By being in the plumbing repair business we get a lot of questions asked to us about various things people experience with the plumbing around their homes. Here are some of the more frequently asked questions we get:
Question: My plumber has been out to my house three times in the last 4 months to unclog my toilet drain line with a snake. He thinks the problem is roots building up in the septic line and he says I can expect to see him a lot if I don’t have something done about it. Is this true or is this person taking advantage of me and not doing their job right?
A: No plumber makes much money doing the arduous task of auguring a clogged septic line, so they are most likely not taking advantage of you. It is also very common to see roots growing into septic drain lines and if they become a repeated clogging problem like yours then something drastic needs to be done about it.
You have to remember that there are two things in your septic line that plants love for growth; water and natural fertilizer. Thin roots can get through cracks in the drain line and they then tend to crisscross from one side of the pipe to the other and form spider web like formations. These formations will trap solid debris that goes into your septic such as toilet paper and eventually it will clog the line up completely. If this starts happening often the best thing to do is dig up the septic line and replace it with a new one that is made of solid plastic and has very few if any seams.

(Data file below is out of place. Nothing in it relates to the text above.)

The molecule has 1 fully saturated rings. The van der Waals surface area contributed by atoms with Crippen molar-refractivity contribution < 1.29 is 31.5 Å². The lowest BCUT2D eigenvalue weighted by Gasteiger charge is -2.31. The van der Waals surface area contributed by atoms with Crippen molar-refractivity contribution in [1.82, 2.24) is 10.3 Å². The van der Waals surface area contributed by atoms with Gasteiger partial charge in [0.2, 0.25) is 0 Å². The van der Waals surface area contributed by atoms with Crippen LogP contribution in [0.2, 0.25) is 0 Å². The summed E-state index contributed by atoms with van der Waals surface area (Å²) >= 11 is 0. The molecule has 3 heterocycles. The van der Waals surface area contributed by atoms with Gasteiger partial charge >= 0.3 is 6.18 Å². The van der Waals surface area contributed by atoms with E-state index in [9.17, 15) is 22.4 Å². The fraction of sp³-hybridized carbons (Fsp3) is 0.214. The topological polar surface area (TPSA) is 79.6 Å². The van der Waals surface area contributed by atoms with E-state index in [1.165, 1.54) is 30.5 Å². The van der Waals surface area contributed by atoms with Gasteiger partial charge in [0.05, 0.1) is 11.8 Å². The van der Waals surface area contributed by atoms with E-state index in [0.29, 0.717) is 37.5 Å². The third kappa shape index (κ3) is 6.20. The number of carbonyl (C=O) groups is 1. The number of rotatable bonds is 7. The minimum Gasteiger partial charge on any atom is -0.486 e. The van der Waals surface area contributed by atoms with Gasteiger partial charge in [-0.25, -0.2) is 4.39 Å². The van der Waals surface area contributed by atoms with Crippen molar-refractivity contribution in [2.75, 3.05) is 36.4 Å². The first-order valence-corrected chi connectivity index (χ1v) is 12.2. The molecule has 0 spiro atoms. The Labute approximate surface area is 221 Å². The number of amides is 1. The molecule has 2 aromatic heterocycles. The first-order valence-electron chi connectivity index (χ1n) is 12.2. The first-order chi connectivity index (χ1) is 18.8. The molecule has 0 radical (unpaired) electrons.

Question: My kitchen sink is barely draining. Is there anything I can do about that myself?
A: The answer here is yes if you don’t mind getting a little messy and you have a little mechanical aptitude.
You can start by simply using a plunger on the line to see if it frees up the drain and if it does flush the drain thoroughly with hot water. If that does not work then try pouring a mixture of baking soda and vinegar down the drain and let it sit overnight; again flush the drain with warm water in the morning. If those two things don’t work then remove the trap from under the sink and thoroughly clean it. If all else fails you will need to use a drain auger to clear out the line or call a professional plumber to do it for you.
Question: My hot water seems hotter than before to the point it is almost scalding. Is there anything I can do about this?
A: these days most hot water heaters are set to heat water to the standardized temperature of 120 degrees. You can fill a coffee cup with water and take the temperature to see if what you believe is true. It if is significantly higher in temp than 120 degrees you need to adjust the preset temperature on your tank and if that does not work call a professional plumber to come out and replace the thermostat on it.